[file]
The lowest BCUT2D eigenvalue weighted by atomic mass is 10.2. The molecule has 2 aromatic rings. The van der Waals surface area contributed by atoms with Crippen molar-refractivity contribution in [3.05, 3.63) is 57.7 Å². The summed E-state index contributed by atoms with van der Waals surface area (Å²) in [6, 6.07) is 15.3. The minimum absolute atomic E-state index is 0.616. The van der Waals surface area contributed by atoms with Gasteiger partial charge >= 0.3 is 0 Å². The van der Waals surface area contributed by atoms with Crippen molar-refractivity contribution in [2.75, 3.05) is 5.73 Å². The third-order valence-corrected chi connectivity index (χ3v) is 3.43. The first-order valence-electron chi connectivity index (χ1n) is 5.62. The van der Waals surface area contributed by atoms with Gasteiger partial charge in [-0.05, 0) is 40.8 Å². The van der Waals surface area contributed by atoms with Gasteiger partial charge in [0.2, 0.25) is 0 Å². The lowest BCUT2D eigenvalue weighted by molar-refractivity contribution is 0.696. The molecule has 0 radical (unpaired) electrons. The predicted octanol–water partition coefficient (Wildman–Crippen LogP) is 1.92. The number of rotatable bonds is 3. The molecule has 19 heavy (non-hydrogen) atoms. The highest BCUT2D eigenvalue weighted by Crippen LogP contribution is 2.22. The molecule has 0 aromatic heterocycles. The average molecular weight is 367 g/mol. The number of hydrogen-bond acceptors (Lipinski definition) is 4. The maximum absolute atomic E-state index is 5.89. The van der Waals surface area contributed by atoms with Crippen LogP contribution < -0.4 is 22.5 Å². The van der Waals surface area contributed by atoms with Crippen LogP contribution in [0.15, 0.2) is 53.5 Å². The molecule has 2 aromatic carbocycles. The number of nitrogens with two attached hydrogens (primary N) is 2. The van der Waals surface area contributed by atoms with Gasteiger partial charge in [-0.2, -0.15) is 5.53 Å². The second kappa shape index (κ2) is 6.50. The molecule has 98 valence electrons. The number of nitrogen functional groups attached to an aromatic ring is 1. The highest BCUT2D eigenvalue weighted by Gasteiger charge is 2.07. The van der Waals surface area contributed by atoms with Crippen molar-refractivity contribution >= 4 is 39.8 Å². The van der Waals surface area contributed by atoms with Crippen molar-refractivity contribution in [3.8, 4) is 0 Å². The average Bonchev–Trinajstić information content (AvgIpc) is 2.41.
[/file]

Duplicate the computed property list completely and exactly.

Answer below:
The lowest BCUT2D eigenvalue weighted by atomic mass is 10.2. The molecule has 2 aromatic rings. The van der Waals surface area contributed by atoms with Crippen molar-refractivity contribution in [3.05, 3.63) is 57.7 Å². The summed E-state index contributed by atoms with van der Waals surface area (Å²) in [6, 6.07) is 15.3. The minimum absolute atomic E-state index is 0.616. The van der Waals surface area contributed by atoms with Gasteiger partial charge >= 0.3 is 0 Å². The van der Waals surface area contributed by atoms with Crippen molar-refractivity contribution in [2.75, 3.05) is 5.73 Å². The third-order valence-corrected chi connectivity index (χ3v) is 3.43. The first-order valence-electron chi connectivity index (χ1n) is 5.62. The van der Waals surface area contributed by atoms with Gasteiger partial charge in [-0.05, 0) is 40.8 Å². The van der Waals surface area contributed by atoms with Gasteiger partial charge in [0.2, 0.25) is 0 Å². The lowest BCUT2D eigenvalue weighted by molar-refractivity contribution is 0.696. The molecule has 0 radical (unpaired) electrons. The predicted octanol–water partition coefficient (Wildman–Crippen LogP) is 1.92. The number of rotatable bonds is 3. The molecule has 19 heavy (non-hydrogen) atoms. The highest BCUT2D eigenvalue weighted by Crippen LogP contribution is 2.22. The molecule has 0 aromatic heterocycles. The average molecular weight is 367 g/mol. The number of hydrogen-bond acceptors (Lipinski definition) is 4. The maximum absolute atomic E-state index is 5.89. The van der Waals surface area contributed by atoms with Crippen LogP contribution < -0.4 is 22.5 Å². The van der Waals surface area contributed by atoms with Crippen LogP contribution in [0.15, 0.2) is 53.5 Å². The molecule has 2 aromatic carbocycles. The number of nitrogens with two attached hydrogens (primary N) is 2. The van der Waals surface area contributed by atoms with Gasteiger partial charge in [-0.2, -0.15) is 5.53 Å². The second kappa shape index (κ2) is 6.50. The molecule has 98 valence electrons. The number of nitrogen functional groups attached to an aromatic ring is 1. The highest BCUT2D eigenvalue weighted by Gasteiger charge is 2.07. The van der Waals surface area contributed by atoms with Crippen molar-refractivity contribution >= 4 is 39.8 Å². The van der Waals surface area contributed by atoms with Crippen molar-refractivity contribution in [3.8, 4) is 0 Å². The average Bonchev–Trinajstić information content (AvgIpc) is 2.41.